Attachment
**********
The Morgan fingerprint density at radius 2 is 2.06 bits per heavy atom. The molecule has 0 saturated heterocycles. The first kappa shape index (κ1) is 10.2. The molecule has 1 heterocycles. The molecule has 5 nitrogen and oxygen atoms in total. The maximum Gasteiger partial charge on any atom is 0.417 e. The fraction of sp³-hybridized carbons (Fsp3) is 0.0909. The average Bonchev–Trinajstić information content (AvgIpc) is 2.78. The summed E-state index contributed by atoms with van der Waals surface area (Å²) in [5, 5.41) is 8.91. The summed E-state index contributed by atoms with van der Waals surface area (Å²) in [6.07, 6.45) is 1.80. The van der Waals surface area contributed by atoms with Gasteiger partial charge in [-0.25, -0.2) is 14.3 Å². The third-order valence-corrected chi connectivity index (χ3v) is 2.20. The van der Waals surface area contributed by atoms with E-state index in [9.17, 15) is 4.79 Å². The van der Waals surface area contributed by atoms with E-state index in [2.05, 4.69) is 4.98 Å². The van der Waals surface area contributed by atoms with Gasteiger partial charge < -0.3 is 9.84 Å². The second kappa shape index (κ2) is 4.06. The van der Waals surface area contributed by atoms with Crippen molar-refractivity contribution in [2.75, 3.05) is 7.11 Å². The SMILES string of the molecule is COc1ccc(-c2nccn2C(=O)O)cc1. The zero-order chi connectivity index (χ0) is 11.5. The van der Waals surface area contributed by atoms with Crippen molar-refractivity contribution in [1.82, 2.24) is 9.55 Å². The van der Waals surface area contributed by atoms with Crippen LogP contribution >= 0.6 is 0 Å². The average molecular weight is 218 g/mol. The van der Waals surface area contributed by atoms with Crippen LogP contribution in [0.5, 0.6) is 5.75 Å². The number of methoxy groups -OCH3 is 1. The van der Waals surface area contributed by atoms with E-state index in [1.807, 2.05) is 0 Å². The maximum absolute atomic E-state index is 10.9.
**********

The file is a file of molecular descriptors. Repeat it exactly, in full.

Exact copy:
The Morgan fingerprint density at radius 2 is 2.06 bits per heavy atom. The molecule has 0 saturated heterocycles. The first kappa shape index (κ1) is 10.2. The molecule has 1 heterocycles. The molecule has 5 nitrogen and oxygen atoms in total. The maximum Gasteiger partial charge on any atom is 0.417 e. The fraction of sp³-hybridized carbons (Fsp3) is 0.0909. The average Bonchev–Trinajstić information content (AvgIpc) is 2.78. The summed E-state index contributed by atoms with van der Waals surface area (Å²) in [5, 5.41) is 8.91. The summed E-state index contributed by atoms with van der Waals surface area (Å²) in [6.07, 6.45) is 1.80. The van der Waals surface area contributed by atoms with Gasteiger partial charge in [-0.25, -0.2) is 14.3 Å². The third-order valence-corrected chi connectivity index (χ3v) is 2.20. The van der Waals surface area contributed by atoms with E-state index in [9.17, 15) is 4.79 Å². The van der Waals surface area contributed by atoms with E-state index in [2.05, 4.69) is 4.98 Å². The van der Waals surface area contributed by atoms with Gasteiger partial charge < -0.3 is 9.84 Å². The second kappa shape index (κ2) is 4.06. The van der Waals surface area contributed by atoms with Crippen molar-refractivity contribution in [2.75, 3.05) is 7.11 Å². The SMILES string of the molecule is COc1ccc(-c2nccn2C(=O)O)cc1. The zero-order chi connectivity index (χ0) is 11.5. The van der Waals surface area contributed by atoms with Crippen molar-refractivity contribution in [1.82, 2.24) is 9.55 Å². The van der Waals surface area contributed by atoms with Crippen LogP contribution >= 0.6 is 0 Å². The average molecular weight is 218 g/mol. The van der Waals surface area contributed by atoms with Crippen LogP contribution in [0.5, 0.6) is 5.75 Å². The number of methoxy groups -OCH3 is 1. The van der Waals surface area contributed by atoms with E-state index in [1.807, 2.05) is 0 Å². The maximum absolute atomic E-state index is 10.9.